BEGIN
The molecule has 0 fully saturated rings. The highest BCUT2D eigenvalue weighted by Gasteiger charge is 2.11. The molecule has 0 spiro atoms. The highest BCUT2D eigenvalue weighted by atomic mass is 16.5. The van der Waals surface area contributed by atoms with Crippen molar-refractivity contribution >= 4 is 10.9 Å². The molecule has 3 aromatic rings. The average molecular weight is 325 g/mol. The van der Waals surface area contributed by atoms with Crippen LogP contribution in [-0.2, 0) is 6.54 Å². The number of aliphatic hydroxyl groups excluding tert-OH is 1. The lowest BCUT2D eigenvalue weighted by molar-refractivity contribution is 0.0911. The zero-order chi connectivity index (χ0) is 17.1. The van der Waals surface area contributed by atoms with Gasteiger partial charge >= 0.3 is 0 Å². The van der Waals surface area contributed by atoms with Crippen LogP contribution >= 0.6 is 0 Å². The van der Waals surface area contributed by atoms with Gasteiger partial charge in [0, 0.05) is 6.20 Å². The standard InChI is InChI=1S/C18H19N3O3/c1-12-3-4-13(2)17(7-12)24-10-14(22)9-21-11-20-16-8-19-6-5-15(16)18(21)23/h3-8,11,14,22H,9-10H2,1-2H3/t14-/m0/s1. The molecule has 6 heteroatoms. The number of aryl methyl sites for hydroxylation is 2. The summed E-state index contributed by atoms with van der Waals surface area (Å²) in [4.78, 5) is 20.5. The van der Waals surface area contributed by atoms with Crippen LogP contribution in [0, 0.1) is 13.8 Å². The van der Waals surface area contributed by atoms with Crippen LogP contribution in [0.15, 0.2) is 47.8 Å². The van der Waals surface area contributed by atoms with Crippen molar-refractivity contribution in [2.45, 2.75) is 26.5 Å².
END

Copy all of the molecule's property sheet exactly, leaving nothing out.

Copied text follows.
The molecule has 0 fully saturated rings. The highest BCUT2D eigenvalue weighted by Gasteiger charge is 2.11. The molecule has 0 spiro atoms. The highest BCUT2D eigenvalue weighted by atomic mass is 16.5. The van der Waals surface area contributed by atoms with Crippen molar-refractivity contribution >= 4 is 10.9 Å². The molecule has 3 aromatic rings. The average molecular weight is 325 g/mol. The van der Waals surface area contributed by atoms with Crippen LogP contribution in [-0.2, 0) is 6.54 Å². The number of aliphatic hydroxyl groups excluding tert-OH is 1. The lowest BCUT2D eigenvalue weighted by molar-refractivity contribution is 0.0911. The zero-order chi connectivity index (χ0) is 17.1. The van der Waals surface area contributed by atoms with Gasteiger partial charge >= 0.3 is 0 Å². The van der Waals surface area contributed by atoms with Crippen LogP contribution >= 0.6 is 0 Å². The van der Waals surface area contributed by atoms with Gasteiger partial charge in [0, 0.05) is 6.20 Å². The standard InChI is InChI=1S/C18H19N3O3/c1-12-3-4-13(2)17(7-12)24-10-14(22)9-21-11-20-16-8-19-6-5-15(16)18(21)23/h3-8,11,14,22H,9-10H2,1-2H3/t14-/m0/s1. The molecule has 6 heteroatoms. The number of aryl methyl sites for hydroxylation is 2. The summed E-state index contributed by atoms with van der Waals surface area (Å²) in [4.78, 5) is 20.5. The van der Waals surface area contributed by atoms with Crippen LogP contribution in [0, 0.1) is 13.8 Å². The van der Waals surface area contributed by atoms with Crippen LogP contribution in [0.15, 0.2) is 47.8 Å². The van der Waals surface area contributed by atoms with Crippen molar-refractivity contribution in [2.45, 2.75) is 26.5 Å².